wherein forming the arrays of micro lenses comprises forming arrays of gradient index micro lenses in a lens layer having an upper surface that is substantially flat, the upper surface of the lens layer is an upper surface of the micro lenses, and attachina the spacer plate includes attaching the spacer plate directly to the upper surface of the micro lenses.
2. The process of claim 1, wherein each of the lenses comprises a gradient index lens.
3. The process of claim 1, wherein attaching the spacer plate comprises attaching the spacer plate to the arrays of micro lenses.
4. The method of claim 1, wherein attaching the spacer plate comprises directly attaching the spacer plate to the upper surface of the lens layer.
5. The process of claim 1, further comprising forming notches in the spacer plate before attaching the spacer plate to the wafer, wherein the lenses are formed on a side of the spacer plate opposite to the notches.
6. The process of claim 5, further comprising separating portions of the spacer plate along the notches after forming the lenses.
7. The process of claim 6, wherein separating the portions of the spacer plate comprises cutting the spacer plate down to the notches.
8. The process of claim 6, wherein the wafer comprises electrical contacts that underlie the notches and are exposed when the portions of the spacer plate are separated.
9. The method of claim 1, further comprising forming a patterned layer that defines apertures of the camera modules.
10. The method of claim 9, wherein the patterned layer overlies the lenses.
11. The process of claim 1, wherein attaching the spacer plate includes facing a first surface of the spacer plate toward the arrays of pixel sensors, and
forming the plurality of lenses includes forming the lenses on a second surface of the spacer plate that is disposed opposite the first surface, and the second surface is further away than the first surface from the arrays of pixel sensors.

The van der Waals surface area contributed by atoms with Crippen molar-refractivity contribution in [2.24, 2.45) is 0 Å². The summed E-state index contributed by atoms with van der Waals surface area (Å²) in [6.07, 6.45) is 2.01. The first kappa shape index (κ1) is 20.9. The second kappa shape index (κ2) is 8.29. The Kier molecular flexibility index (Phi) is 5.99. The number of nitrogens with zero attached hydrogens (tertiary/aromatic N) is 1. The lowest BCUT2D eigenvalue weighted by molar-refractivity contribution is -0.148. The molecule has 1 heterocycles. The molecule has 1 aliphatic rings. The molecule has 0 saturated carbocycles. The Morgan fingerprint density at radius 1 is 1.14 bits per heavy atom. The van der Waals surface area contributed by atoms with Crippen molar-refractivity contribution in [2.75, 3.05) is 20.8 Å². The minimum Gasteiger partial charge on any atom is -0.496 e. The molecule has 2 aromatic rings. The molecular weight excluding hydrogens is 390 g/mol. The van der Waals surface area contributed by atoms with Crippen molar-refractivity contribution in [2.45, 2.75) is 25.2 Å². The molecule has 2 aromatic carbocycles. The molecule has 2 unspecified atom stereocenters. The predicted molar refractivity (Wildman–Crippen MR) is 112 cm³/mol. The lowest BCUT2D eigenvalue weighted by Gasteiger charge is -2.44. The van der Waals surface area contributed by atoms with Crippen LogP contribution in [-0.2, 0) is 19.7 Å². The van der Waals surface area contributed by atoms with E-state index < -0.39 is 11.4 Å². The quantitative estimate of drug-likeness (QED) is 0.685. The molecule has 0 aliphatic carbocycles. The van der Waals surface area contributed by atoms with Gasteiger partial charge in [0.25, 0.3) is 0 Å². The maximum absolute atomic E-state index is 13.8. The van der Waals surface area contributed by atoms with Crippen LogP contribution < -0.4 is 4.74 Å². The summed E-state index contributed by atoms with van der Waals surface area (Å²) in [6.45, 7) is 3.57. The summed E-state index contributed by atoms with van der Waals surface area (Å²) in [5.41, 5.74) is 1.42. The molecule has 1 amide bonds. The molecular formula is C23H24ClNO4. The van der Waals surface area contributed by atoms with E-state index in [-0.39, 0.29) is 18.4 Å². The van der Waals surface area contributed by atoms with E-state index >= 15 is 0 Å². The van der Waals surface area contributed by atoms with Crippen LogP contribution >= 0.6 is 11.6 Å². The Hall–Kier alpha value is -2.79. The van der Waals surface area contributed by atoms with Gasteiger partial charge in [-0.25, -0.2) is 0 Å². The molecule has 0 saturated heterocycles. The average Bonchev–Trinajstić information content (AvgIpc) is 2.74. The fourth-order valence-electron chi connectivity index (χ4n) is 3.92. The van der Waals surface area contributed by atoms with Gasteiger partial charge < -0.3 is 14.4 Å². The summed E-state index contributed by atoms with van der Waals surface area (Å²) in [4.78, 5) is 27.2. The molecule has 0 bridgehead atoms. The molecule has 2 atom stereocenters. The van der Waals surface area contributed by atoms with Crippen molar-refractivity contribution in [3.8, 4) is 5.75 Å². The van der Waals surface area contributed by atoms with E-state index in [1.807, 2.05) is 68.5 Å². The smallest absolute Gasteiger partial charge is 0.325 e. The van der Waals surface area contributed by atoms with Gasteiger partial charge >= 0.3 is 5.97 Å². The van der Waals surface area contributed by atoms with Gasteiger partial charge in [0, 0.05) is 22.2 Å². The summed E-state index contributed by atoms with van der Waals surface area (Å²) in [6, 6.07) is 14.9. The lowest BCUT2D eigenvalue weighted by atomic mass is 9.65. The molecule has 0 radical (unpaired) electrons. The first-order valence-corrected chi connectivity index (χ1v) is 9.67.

US10/260,186 2002-08-13 2002-09-27 CMOS image sensor using gradient index chip scale lenses Active 2024-10-01 US7414661B2 (en)

Priority Applications (2)

Application Number Priority Date Filing Date Title
US40341102P true 2002-08-13 2002-08-13
US10/260,186 US7414661B2 (en) 2002-08-13 2002-09-27 CMOS image sensor using gradient index chip scale lenses

Applications Claiming Priority (5)

Application Number Priority Date Filing Date Title
US10/260,186 US7414661B2 (en) 2002-08-13 2002-09-27 CMOS image sensor using gradient index chip scale lenses
DE60335591T DE60335591D1 (en) 2002-08-13 2003-04-04 CMOS image sensor with chip size gradient index lenses
EP03007806A EP1389804B1 (en) 2002-08-13 2003-04-04 CMOS image sensor using gradient index chip scale lenses
JP2003293248A JP4793618B2 (en) 2002-08-13 2003-08-13 CMOS image sensor structure and process for manufacturing a camera module using the same
US12/183,633 US7683961B2 (en) 2002-08-13 2008-07-31 CMOS image sensor using gradient index chip scale lenses

Related Child Applications (1)

Application Number Title Priority Date Filing Date
US12/183,633 Division US7683961B2 (en) 2002-08-13 2008-07-31 CMOS image sensor using gradient index chip scale lenses

Publications (2)

Publication Number Publication Date
US20040032523A1 US20040032523A1 (en) 2004-02-19
US7414661B2 true US7414661B2 (en) 2008-08-19

Family

ID=30772599

Family Applications (2)

Application Number Title Priority Date Filing Date
US10/260,186 Active 2024-10-01 US7414661B2 (en) 2002-08-13 2002-09-27 CMOS image sensor using gradient index chip scale lenses
US12/183,633 Active US7683961B2 (en) 2002-08-13 2008-07-31 CMOS image sensor using gradient index chip scale lenses

Family Applications After (1)

Application Number Title Priority Date Filing Date
US12/183,633 Active US7683961B2 (en) 2002-08-13 2008-07-31 CMOS image sensor using gradient index chip scale lenses

Country Status (4)

Country Link
US (2) US7414661B2 (en)
EP (1) EP1389804B1 (en)
JP (1) JP4793618B2 (en)
DE (1) DE60335591D1 (en)

Cited By (9)

* Cited by examiner, † Cited by third party
Publication number Priority date Publication date Assignee Title
US20050264677A1 (en) * 2004-06-01 2005-12-01 Sharp Kabushiki Kaisha Solid-state imaging device, semiconductor wafer and camera module
US20070241273A1 (en) * 2006-04-14 2007-10-18 Optopac Co., Ltd Camera module
US20090213262A1 (en) * 2008-02-22 2009-08-27 Flextronics Ap, Llc Attachment of wafer level optics
US20110228154A1 (en) * 2007-07-19 2011-09-22 Flextronics Ap, Llc Camera module back-focal length adjustment method and ultra compact components packaging
US8545114B2 (en) 2011-03-11 2013-10-01 Digitaloptics Corporation Auto focus-zoom actuator or camera module contamination reduction feature with integrated protective membrane
US8605208B2 (en) * 2007-04-24 2013-12-10 Digitaloptics Corporation Small form factor modules using wafer level optics with bottom cavity and flip-chip assembly